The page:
Once I got a $30,000 raise. It turned out to be the worst job I ever had.
Unfortunately, in order to get a raise, I had to leave a good job.
As a single provider, the overnight increase put me in a state of near ecstasy. It was The.Motivating.Factor to leave that good job – and of course, I thought I was going to a great opportunity. However, I learned that money is not my motivator.
I’m not alone. In fact, most people who perform complex work, once they are paid fairly, are not motivated by money. We are motivated by things like Autonomy, Mastery, and Purpose. [For more on this topic, listen to Dan Pink on Motivation: “extrinsic motivators are ineffective for complex work.”]
I’ve been thinking about this topic a bit, so I am going to share a professional experience that brought this concept alive for me and changed how I work with and lead others. In short, as a single provider, money was a motivating factor to leave a good job, but money was not a motivating factor to stay in a bad one. Read on to find out what I learned.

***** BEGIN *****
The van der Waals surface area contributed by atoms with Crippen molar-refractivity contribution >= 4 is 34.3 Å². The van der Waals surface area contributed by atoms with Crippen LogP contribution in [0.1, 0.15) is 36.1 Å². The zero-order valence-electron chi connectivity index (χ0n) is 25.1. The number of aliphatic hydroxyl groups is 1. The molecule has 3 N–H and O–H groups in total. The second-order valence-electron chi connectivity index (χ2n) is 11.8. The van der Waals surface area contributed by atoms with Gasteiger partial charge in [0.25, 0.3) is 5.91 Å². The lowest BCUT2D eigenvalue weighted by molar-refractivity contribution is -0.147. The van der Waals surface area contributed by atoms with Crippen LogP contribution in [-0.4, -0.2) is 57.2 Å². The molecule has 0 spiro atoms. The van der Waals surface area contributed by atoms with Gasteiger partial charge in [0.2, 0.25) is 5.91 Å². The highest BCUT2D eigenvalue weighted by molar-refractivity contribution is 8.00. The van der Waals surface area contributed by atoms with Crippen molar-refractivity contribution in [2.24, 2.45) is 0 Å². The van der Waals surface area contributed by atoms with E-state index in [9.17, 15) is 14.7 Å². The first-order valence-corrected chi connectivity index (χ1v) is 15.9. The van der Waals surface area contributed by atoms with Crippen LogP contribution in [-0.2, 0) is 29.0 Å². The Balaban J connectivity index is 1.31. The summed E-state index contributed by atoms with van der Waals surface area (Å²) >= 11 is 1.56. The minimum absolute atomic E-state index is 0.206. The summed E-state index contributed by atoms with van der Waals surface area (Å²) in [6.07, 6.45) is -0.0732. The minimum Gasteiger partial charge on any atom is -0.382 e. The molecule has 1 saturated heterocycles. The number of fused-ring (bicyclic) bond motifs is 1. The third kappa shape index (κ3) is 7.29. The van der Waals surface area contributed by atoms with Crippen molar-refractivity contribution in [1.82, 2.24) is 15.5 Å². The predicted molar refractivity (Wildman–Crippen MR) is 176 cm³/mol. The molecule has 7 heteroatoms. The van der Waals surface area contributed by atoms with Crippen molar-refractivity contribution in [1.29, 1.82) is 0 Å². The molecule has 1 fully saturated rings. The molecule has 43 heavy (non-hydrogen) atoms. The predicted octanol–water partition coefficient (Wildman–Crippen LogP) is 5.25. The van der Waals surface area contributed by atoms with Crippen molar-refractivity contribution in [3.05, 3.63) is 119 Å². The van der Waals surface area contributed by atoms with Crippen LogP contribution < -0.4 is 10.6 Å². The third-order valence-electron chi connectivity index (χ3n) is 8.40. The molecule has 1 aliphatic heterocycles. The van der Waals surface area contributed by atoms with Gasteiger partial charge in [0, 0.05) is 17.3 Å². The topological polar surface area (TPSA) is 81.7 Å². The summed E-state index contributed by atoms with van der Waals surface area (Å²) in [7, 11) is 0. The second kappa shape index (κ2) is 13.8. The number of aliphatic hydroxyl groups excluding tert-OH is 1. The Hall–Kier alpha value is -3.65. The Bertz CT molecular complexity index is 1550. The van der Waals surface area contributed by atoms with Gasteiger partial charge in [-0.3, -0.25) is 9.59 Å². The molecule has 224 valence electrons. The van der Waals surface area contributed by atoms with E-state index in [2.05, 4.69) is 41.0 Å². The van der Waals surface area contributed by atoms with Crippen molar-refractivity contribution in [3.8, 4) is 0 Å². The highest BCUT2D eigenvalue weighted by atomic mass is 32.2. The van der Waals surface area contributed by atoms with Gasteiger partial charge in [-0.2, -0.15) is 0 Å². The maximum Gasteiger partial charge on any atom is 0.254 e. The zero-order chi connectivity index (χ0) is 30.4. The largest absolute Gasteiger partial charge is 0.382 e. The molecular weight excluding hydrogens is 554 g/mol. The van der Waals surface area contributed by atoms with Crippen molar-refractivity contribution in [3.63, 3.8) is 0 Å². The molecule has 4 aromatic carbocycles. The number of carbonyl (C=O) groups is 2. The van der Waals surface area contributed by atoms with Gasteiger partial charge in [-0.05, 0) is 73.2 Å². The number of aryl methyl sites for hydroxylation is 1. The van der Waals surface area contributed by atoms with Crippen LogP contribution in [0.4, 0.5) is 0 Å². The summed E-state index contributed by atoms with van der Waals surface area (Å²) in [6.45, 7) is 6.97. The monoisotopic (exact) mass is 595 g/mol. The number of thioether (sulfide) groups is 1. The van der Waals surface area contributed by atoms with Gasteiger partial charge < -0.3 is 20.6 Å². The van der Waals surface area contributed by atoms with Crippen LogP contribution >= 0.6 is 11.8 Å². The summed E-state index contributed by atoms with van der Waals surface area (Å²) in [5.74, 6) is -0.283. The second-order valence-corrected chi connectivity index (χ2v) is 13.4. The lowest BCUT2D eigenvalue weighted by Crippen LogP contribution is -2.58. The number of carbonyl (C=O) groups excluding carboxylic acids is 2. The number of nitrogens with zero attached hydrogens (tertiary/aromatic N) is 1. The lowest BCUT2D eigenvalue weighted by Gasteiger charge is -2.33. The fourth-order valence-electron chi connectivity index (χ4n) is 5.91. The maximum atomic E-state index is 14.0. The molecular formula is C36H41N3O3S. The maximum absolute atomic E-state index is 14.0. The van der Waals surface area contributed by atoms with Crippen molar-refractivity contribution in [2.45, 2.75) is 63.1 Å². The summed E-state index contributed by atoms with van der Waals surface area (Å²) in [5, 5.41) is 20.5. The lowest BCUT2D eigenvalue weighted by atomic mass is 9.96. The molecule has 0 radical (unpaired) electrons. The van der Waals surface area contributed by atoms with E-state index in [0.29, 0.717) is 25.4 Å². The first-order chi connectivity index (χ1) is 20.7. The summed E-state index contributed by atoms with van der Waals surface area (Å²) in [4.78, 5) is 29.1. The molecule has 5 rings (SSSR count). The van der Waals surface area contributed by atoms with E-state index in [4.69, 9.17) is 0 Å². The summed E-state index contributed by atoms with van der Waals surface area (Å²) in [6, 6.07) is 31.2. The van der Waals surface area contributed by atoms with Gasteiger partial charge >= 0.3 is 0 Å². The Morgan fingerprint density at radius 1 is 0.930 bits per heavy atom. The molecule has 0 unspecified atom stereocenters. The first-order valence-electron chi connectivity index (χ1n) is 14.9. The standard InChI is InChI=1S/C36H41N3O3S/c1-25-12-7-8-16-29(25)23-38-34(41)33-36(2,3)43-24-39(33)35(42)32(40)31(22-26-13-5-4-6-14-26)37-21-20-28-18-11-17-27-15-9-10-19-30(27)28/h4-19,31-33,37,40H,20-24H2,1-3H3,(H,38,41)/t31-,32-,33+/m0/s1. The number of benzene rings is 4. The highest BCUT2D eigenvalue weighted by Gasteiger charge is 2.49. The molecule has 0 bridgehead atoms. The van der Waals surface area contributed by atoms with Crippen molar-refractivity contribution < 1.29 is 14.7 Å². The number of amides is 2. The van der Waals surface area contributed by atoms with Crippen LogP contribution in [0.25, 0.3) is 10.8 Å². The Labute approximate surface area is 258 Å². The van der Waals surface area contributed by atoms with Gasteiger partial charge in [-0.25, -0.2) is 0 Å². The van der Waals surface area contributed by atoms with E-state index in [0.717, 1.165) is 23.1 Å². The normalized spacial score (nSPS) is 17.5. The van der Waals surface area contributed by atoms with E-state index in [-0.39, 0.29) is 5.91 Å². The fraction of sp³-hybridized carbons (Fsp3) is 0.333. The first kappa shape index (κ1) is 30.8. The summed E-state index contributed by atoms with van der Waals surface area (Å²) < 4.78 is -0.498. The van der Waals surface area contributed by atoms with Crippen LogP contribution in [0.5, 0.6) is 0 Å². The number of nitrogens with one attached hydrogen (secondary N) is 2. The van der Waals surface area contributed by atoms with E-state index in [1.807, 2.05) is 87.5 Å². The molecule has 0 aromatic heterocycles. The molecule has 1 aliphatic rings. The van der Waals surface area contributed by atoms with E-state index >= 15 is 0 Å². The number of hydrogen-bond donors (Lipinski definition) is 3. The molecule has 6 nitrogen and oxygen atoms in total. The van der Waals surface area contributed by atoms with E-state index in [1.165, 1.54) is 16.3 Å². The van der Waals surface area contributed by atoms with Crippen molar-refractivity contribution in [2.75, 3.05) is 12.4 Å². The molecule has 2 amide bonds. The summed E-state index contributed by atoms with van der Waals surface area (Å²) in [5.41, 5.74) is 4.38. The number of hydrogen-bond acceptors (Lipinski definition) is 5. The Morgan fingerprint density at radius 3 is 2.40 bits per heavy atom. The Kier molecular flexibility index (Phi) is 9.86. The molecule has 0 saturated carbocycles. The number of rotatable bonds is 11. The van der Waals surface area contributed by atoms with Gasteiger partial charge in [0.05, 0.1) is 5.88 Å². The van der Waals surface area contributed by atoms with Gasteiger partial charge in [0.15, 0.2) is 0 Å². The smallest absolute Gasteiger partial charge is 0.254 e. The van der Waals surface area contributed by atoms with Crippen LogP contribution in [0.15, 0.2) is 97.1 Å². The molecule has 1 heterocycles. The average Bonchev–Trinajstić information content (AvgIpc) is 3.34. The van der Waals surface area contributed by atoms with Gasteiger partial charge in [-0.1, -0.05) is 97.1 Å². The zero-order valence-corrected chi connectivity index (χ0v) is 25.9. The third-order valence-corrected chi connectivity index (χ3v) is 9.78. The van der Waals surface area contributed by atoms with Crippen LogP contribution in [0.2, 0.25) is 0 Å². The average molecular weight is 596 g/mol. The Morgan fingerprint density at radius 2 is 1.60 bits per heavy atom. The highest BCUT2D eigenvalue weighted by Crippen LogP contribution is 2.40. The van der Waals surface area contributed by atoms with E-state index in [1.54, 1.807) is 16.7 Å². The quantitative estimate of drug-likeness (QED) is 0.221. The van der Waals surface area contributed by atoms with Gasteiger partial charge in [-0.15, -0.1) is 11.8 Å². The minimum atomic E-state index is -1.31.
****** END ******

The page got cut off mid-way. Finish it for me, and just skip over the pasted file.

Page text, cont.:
FIRST, GET COMPENSATION OFF THE TABLE
We need to be paid what we are worth so compensation is not getting in the way of doing our best work. PERIOD.
Practitioners: Research the market rate for your skillset and experience, and negotiate like your retirement depends on it. Then you can focus on your internal motivators, knowing you are compensated fairly.
Leaders: Please. Invest in talent by offering a competitive market rate, and then money is no longer is a factor in motivation. Avoid those awkward exit interviews where the only problem your star employee had is one that you could solve. And save us the counter-offer. We all know how weak that play is.
NEXT, EXPLORE YOUR INTRINSIC MOTIVATORS
Back to my shiny new, well-paid job…. From the professional standpoint, I was able to successfully deliver a multi-million dollar program that had C-suite visibility. We delivered on time and under budget; I had alignment with the executive sponsor, clearly identified outcomes, and a team of top performers. It was a huge win for the organization.